Introduction

By virtue of the statutes that established them, certain government agencies in Nigeria are empowered to detain vessels operating within the country's territorial waters. This power of detention is distinct from the power to judicially arrest a ship in connection with a maritime claim. Detention is mostly used to enforce regulatory compliance and secure the payment of statutory dues at Nigeria's various ports. It is usually a last resort and offending ships may, in some cases, be given a timeframe in which they can rectify the default giving rise to the detention. In order to avoid vessel detention in Nigeria, it is necessary to identify the circumstances in which such a detention can arise.

Unsafe or unseaworthy vessel

The Nigerian Maritime Administration and Safety Agency (NIMASA) is empowered by the NIMASA Act(1) and the Merchant Shipping Act(2) to detain any vessel within Nigerian waters that:

  • is unsafe;
  • poses a security risk; or
  • is a serious danger to human life with regard to the service for which the vessel is intended.

Unseaworthiness concerns not only the physical condition of a vessel, but also the size and competence of its crew. A ship may be considered to be unsafe or unseaworthy where, for example:

  • there is a defect in any part of the vessel or its machinery or equipment;
  • the vessel is being insufficiently ballasted or, in the case of a mechanically propelled vessel, has insufficient fuel on board for the intended voyage when proceeding at ordinary full speed;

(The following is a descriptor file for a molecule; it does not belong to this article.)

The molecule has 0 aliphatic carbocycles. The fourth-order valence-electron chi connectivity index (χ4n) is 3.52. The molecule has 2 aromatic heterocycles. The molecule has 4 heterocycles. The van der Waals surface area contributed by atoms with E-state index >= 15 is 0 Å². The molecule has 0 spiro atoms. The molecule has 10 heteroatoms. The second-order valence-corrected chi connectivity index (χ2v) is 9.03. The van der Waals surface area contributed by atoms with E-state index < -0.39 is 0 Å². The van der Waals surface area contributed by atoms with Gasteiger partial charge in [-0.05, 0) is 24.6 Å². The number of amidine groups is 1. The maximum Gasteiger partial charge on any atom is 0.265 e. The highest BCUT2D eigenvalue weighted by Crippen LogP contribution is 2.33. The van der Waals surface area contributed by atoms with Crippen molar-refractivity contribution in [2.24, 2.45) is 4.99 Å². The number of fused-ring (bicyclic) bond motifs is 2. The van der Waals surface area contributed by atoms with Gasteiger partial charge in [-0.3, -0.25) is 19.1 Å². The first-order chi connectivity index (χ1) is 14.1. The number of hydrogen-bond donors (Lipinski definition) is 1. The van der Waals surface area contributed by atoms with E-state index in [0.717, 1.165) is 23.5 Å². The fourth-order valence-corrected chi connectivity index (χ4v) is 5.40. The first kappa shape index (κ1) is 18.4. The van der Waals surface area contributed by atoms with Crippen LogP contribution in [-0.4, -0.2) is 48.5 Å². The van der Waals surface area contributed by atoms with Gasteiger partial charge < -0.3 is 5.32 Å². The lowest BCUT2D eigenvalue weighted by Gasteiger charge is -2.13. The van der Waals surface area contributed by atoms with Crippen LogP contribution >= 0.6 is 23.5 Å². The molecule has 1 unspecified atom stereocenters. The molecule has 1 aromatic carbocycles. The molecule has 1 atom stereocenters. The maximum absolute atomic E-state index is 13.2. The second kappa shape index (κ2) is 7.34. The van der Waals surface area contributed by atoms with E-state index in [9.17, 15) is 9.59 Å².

• the vessel is undermanned;
  • the vessel is overloaded or improperly loaded; or
  • the vessel contravenes safety standards.

Offences committed by shipmaster or owner

Where a NIMASA officer has reason to believe that a shipmaster or owner has committed an offence under the NIMASA Act or the relevant regulations, he or she may detain the vessel.(3) Such offences include:

  • wilful removal;
  • destruction or damage to NIMASA property;
  • evasion or neglect to pay a levy, charge or fee payable under the act; and
  • non-compliance with a NIMASA instruction or the act.

Further, where a ship officer is implicated in an offence and the Board of Customs and Excise imposes a fine in lieu of forfeiture of the ship, the ship may be detained until the fine is paid.(4)

Trading in Nigerian waters contrary to Coastal and Inland Shipping (Cabotage) Act

The Coastal and Inland Shipping (Cabotage) Act empowers a NIMASA officer who has reasonable grounds to believe that a vessel has contravened the act to:

  • stop and board the vessel;
  • detain the vessel, its officers or both; and
  • with a warrant, search the vessel and seize anything found in or on the vessel or its officers that the NIMASA officer has reasonable grounds to believe is evidence of contravention of the act.(5)

An example of such violation is where a vessel not wholly owned or manned by a Nigerian crew unlawfully engages in the domestic carriage of cargo and passengers within the country's coastal waters.

In addition, where there are reasonable grounds to believe that an offence has or is being committed under the Coastal and Inland Shipping (Cabotage) Act in respect of a vessel, a NIMASA officer may issue a detention order in respect of the vessel without a court order.(6)

Non-payment of dues and rates